2:1–18. Ruth’s valor and commitment to Naomi are immediately borne out by her expressed initiative to go to the field and glean among the ears of grain (v. 2) so that both she and Naomi might have something to eat (cf. 2:18). This indicates Ruth’s awareness (no doubt informed by Naomi) of the Mosaic commandment that the Israelites leave the gleanings of their harvest "for the needy and for the stranger" … "for the orphan, and for the widow" (Lv 19:9–10; 23:22; Dt 24:19). This was a practical guideline for applying that "law of love" which has always stood at the heart of the law and its fulfillment (see Mt 22:39; Rm 13:8–10). Moreover, while Naomi was already an "old" woman (see 1:12; 4:15), Ruth was probably still in her early twenties, as implied by the reference to her as a young woman (na‘ara) in 2:5 (and again in 4:12). The term typically denotes a woman between adolescence and her mid-twenties at the latest. That is also consistent with her having been married, per the usual custom at that time, at 12 or 13, with 10 years then passing (per 1:4) until the death of Mahlon and the commencement of the present narrative.

By apparent "coincidence," Ruth happened to come to the portion of the field belonging to Boaz, who was of the family of Elimelech. The significance of this is hidden from Ruth until revealed to her by Naomi in 2:20. Of course, in view of the biblical concept of divine sovereignty, this is no "coincidence" at all, for God "causes all things to work together for good to those who love God, to those who are called according to His purpose" (Rm 8:28). Divine activity is also suggested in that the same verb here translated happened (vay-yiqer, from the root q-r-h), which is relatively infrequent in the Bible (used 23 times), appears earlier in a clearly causative sense regarding God’s active solicitude (see Gn 24:12; 27:20). Further emphasis on Ruth’s persevering valor is borne out by her day-long, tireless gleaning (v. 7: she came and has remained from [lit., "been on her feet since"] the morning … [and] she has been sitting [i.e., taken her rest] in the house for a little while; v. 17: So she gleaned … until evening), her humble gratitude for Boaz’s unmerited favor; (v. 13: I have found favor in your sight, my lord … though I am not like one of your maidservants), and her conscientiousness in setting aside some of her own food for Naomi (v. 14: she ate and was satisfied and set some aside [not, as this grammatically active expression is sometimes translated: "and had some left over"]).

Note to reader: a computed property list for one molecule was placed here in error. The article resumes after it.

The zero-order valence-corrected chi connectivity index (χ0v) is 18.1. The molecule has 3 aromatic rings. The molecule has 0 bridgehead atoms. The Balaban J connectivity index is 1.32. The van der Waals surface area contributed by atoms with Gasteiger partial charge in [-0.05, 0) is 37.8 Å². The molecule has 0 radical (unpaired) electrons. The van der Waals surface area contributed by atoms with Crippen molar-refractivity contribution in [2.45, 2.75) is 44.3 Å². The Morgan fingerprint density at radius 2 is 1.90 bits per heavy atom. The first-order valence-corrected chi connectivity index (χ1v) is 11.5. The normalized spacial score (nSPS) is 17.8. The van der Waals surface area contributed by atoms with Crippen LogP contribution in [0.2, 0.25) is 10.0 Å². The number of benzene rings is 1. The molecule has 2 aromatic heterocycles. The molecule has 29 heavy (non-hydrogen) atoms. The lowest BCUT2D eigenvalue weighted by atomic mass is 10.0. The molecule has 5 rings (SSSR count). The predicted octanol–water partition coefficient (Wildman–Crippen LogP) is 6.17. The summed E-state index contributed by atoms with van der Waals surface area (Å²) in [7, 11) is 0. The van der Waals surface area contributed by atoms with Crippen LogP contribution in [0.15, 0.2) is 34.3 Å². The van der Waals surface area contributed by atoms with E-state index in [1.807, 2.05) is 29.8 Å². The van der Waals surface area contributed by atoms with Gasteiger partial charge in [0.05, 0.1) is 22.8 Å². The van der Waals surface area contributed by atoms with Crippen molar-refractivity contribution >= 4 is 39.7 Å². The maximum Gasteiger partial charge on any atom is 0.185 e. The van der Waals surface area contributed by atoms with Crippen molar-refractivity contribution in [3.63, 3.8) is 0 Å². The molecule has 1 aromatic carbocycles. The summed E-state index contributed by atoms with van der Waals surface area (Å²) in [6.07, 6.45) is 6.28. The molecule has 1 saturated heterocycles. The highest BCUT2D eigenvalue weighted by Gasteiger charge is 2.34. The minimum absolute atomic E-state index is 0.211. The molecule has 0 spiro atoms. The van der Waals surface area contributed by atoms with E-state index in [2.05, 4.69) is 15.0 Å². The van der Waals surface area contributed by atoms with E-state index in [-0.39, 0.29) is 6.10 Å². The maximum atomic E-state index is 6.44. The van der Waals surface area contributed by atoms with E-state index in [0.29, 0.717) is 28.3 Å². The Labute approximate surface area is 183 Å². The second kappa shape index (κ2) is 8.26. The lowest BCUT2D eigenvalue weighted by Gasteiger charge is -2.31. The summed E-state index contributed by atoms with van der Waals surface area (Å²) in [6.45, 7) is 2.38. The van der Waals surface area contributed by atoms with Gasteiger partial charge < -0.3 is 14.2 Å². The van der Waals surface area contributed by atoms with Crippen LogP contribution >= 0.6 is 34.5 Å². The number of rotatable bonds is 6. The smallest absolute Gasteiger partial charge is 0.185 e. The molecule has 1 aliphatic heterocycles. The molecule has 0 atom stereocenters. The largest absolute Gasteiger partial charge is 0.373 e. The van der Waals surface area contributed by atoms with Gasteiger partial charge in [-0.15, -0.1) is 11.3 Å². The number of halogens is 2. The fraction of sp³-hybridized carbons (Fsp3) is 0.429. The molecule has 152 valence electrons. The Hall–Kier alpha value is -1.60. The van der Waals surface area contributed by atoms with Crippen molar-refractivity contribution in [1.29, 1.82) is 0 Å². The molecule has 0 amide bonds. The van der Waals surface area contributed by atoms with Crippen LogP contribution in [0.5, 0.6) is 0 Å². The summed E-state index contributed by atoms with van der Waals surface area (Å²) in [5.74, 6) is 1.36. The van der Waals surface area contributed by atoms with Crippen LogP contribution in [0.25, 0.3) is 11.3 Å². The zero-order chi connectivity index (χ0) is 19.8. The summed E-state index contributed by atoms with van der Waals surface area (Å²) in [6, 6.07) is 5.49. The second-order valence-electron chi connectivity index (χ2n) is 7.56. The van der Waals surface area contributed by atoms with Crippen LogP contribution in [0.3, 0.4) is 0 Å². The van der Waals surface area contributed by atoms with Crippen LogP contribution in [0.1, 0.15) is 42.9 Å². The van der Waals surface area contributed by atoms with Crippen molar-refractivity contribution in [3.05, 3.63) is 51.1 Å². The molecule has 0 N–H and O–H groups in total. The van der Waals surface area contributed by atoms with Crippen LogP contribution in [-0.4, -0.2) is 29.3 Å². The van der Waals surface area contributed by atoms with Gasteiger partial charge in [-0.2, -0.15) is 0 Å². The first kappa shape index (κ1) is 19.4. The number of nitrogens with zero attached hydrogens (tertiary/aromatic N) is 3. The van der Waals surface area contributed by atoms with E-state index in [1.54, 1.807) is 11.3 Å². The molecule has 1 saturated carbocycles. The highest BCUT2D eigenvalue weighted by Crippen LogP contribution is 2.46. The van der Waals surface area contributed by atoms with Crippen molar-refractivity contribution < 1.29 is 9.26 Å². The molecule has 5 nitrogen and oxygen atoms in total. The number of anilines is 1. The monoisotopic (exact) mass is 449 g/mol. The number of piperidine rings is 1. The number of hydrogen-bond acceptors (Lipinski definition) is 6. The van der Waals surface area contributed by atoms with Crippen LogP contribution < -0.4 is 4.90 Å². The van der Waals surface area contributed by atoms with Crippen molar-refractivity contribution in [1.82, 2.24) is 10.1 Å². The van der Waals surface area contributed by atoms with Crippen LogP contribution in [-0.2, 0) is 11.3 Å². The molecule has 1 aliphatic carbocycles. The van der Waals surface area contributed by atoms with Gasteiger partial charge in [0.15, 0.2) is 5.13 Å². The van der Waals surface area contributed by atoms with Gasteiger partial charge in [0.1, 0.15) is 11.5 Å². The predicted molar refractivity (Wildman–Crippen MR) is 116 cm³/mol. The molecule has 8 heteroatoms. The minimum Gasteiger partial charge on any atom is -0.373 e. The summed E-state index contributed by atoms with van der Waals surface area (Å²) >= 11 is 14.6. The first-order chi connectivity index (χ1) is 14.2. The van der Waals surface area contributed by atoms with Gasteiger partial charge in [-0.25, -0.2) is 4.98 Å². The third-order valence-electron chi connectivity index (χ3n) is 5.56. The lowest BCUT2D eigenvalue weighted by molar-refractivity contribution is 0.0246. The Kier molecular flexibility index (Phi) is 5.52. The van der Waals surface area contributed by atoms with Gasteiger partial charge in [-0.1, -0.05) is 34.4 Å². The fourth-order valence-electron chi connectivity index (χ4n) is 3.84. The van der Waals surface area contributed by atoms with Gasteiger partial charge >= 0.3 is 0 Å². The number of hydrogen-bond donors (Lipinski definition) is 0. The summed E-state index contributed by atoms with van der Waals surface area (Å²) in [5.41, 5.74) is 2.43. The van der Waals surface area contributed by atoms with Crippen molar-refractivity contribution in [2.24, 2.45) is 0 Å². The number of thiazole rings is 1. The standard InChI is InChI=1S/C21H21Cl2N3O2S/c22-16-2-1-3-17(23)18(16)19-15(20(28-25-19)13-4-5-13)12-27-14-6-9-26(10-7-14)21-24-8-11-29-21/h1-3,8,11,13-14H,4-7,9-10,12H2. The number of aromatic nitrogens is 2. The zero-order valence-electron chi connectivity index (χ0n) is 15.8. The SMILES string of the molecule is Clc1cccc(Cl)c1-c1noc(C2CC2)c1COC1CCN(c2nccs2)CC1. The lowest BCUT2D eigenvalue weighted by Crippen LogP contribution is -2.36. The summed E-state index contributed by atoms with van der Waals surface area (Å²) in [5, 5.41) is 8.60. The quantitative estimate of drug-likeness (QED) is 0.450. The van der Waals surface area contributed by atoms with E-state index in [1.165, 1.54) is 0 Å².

B. The Persevering of Naomi (2:19–3:4)

2:19–23. Naomi kept a persevering focus on the will and ongoing work of God, despite her suffering brought into her life through the chastening of her husband and her sons (see comment on 1:1–5a). This focus is evident from her immediate reaction when Ruth told her that the name of the man in whose field she worked was Boaz. Naomi declared in worship, May he be blessed of the Lord, who has not withdrawn His kindness [Hb. chesed, see Introduction] to the living and to the dead. She then explained to Ruth: the man is our relative, he is one of our closest relatives [lit., kinsman-redeemers]. Naomi could only mean by this that God specifically and providentially directed Ruth to the field of Boaz so that Boaz might get to know her and ultimately marry her as her kinsman-redeemer. God’s provision of this marriage would thus be His chesed to the living, meaning Ruth and Naomi, by ensuring the two women would be cared for by Boaz for the rest of their lives, and to the dead, meaning Elimelech and Mahlon, by ensuring that, per the law of the kinsman-redeemer (i.e., "levirate" marriage; see Dt 25:5–6), the "name" (i.e., reputation and inheritance) of Mahlon (and hence Elimelech) would endure in the couple’s first-born son (see Introduction).

3:1–4. In dogged allegiance to God’s will, and realizing that Boaz may need some encouragement, Naomi counseled Ruth about the best way, consistent with righteousness, of making known to Boaz her desire that he marry her. Boaz was either a widower himself or—as seems more likely—never married. He may have been waiting for a righteous woman in an age when unrighteousness among God’s people was rampant. Thus she told Ruth to wash herself (since she had been working in the field all day), anoint herself (i.e., to perfume herself), and put on her best clothes. Then Boaz would understand immediately what Ruth intended and, taking her lead, would tell her what she should do. Naomi’s counsel, it should be pointed out, makes clear that the apostle Peter’s exhortation in 1Pt 3:3–5 is against the unbalanced prioritization of such things, not their complete exclusion, especially since Peter would unquestionably have counted Ruth among "the holy women" of "former times" whom he cited as examples.

C. The Persevering of Boaz (3:5–4:12)